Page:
SYDNEY - Australian officials say the Easter holidays will be a critical part of efforts to contain the coronavirus. While the curve of new infections continues to flatten, officials have warned against complacency. Much of Australia is in lockdown, and the state of Victoria has extended its state of emergency for another month.
Officials have a grim message: Stay at home. Australians have been told not to attend religious services or congregate with extended family and friends for Easter or Passover this holiday weekend. Traveling for vacations has also been prohibited, and extra police patrols have been deployed to ensure compliance. Many beaches remain closed, as have pubs, cafes and cinemas.
In New South Wales state, senior officers have said that going away for Easter was not a valid reason to leave the house, and fines do apply.
In his Easter message, Prime Minister Scott Morrison urged the community to do the right thing.
“Easter in Australia will be different this year, as it will be all around the world,” he said. “It is still true that we will be able to gather together in our immediate family, but there will not be the opportunity for that extended family gathering, special times I know, as well as going off to church and our religious services. The coronavirus means this Easter will be different and we will be staying at home, and it is important because we cannot undo the tremendous progress we have made together in recent times. So this Easter we are staying at home. Do not travel. Do not go away.”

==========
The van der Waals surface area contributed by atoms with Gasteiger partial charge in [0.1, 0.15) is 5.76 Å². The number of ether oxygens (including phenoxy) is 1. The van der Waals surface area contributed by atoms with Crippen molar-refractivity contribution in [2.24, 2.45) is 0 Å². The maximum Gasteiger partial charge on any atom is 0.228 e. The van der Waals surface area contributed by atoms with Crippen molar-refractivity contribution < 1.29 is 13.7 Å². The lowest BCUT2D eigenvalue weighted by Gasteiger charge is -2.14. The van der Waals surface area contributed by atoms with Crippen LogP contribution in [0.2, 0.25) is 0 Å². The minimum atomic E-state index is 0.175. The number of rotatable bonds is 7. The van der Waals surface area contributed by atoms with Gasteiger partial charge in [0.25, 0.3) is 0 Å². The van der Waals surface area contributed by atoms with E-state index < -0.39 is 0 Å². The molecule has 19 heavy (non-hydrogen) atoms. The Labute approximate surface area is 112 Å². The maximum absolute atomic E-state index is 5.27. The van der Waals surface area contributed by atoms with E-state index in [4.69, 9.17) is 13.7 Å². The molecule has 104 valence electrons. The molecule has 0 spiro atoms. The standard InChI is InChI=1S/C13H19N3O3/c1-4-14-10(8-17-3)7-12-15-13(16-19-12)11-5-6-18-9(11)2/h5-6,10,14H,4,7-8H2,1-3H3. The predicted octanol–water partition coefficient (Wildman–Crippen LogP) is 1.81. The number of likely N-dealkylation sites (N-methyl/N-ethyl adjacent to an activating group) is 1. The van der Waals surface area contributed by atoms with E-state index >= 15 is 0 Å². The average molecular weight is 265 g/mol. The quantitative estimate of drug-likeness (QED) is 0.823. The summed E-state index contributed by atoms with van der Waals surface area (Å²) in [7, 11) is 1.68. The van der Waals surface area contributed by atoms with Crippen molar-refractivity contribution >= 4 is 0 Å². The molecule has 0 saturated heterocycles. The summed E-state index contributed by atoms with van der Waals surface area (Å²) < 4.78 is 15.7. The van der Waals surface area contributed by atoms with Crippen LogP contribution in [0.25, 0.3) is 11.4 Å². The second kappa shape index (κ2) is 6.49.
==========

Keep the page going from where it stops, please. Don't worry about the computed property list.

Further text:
Freedoms in Australia are restricted as never before as it confronts the pandemic. The federal government has banned Australians from flying overseas. Citizens returning home must go into mandatory quarantine in a hotel for 14 days, often supervised by the military.
Repatriation flights are helping Australians who have been trapped overseas. This weekend groups have returned from India and a cruise liner off South America.
Medical experts say the closure of Australia’s borders, mass testing for COVID-19 and strict physical distancing measures are working. The government has warned, however, it was “very dangerous and unrealistic” to loosen restrictions on movement ahead of medical advice.
The economic impact of COVID-19 continues to hit. There are fears that some universities could collapse as fees from lucrative international student enrollments dry up. In response, officials have guaranteed there will be no funding cuts to Australia’s universities under a financial relief package for higher education.
So far, Australia has more than 6,200 confirmed COVID-19 cases. Fifty-nine people have died with the virus.